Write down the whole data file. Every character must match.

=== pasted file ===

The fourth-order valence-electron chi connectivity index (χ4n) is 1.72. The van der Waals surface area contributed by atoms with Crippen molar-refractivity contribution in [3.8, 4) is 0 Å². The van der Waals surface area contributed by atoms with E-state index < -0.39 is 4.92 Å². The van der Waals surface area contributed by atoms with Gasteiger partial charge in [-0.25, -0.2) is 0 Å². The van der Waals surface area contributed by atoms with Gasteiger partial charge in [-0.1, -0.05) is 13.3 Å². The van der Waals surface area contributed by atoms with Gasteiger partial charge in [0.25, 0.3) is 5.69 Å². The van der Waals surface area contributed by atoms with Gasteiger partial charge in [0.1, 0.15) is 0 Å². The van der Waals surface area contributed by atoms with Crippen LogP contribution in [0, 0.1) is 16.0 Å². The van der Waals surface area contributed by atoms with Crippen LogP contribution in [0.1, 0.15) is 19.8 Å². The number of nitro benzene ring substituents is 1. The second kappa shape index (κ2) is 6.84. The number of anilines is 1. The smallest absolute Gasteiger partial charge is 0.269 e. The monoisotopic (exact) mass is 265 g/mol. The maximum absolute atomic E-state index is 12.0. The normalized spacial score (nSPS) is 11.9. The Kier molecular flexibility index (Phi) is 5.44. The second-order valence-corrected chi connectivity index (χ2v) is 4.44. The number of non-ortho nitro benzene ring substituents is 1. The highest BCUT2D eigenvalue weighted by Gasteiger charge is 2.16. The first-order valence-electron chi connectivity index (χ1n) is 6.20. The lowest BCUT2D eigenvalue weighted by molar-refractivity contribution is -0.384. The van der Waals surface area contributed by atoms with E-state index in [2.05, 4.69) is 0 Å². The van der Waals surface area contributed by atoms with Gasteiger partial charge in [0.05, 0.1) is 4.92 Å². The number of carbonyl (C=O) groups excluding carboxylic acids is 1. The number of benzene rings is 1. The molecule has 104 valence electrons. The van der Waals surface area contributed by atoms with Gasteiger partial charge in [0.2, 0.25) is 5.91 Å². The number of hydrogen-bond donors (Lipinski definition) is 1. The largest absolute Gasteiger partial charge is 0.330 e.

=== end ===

The fourth-order valence-electron chi connectivity index (χ4n) is 1.72. The van der Waals surface area contributed by atoms with Crippen molar-refractivity contribution in [3.8, 4) is 0 Å². The van der Waals surface area contributed by atoms with E-state index < -0.39 is 4.92 Å². The van der Waals surface area contributed by atoms with Gasteiger partial charge in [-0.25, -0.2) is 0 Å². The van der Waals surface area contributed by atoms with Gasteiger partial charge in [-0.1, -0.05) is 13.3 Å². The van der Waals surface area contributed by atoms with Gasteiger partial charge in [0.25, 0.3) is 5.69 Å². The van der Waals surface area contributed by atoms with Gasteiger partial charge in [0.1, 0.15) is 0 Å². The van der Waals surface area contributed by atoms with Crippen LogP contribution in [0, 0.1) is 16.0 Å². The van der Waals surface area contributed by atoms with Crippen LogP contribution in [0.1, 0.15) is 19.8 Å². The number of nitro benzene ring substituents is 1. The second kappa shape index (κ2) is 6.84. The number of anilines is 1. The smallest absolute Gasteiger partial charge is 0.269 e. The monoisotopic (exact) mass is 265 g/mol. The maximum absolute atomic E-state index is 12.0. The normalized spacial score (nSPS) is 11.9. The Kier molecular flexibility index (Phi) is 5.44. The second-order valence-corrected chi connectivity index (χ2v) is 4.44. The number of non-ortho nitro benzene ring substituents is 1. The highest BCUT2D eigenvalue weighted by Gasteiger charge is 2.16. The first-order valence-electron chi connectivity index (χ1n) is 6.20. The lowest BCUT2D eigenvalue weighted by molar-refractivity contribution is -0.384. The van der Waals surface area contributed by atoms with E-state index in [2.05, 4.69) is 0 Å². The van der Waals surface area contributed by atoms with Gasteiger partial charge in [0.05, 0.1) is 4.92 Å². The number of carbonyl (C=O) groups excluding carboxylic acids is 1. The number of benzene rings is 1. The molecule has 104 valence electrons. The van der Waals surface area contributed by atoms with Gasteiger partial charge in [0.2, 0.25) is 5.91 Å². The number of hydrogen-bond donors (Lipinski definition) is 1. The largest absolute Gasteiger partial charge is 0.330 e.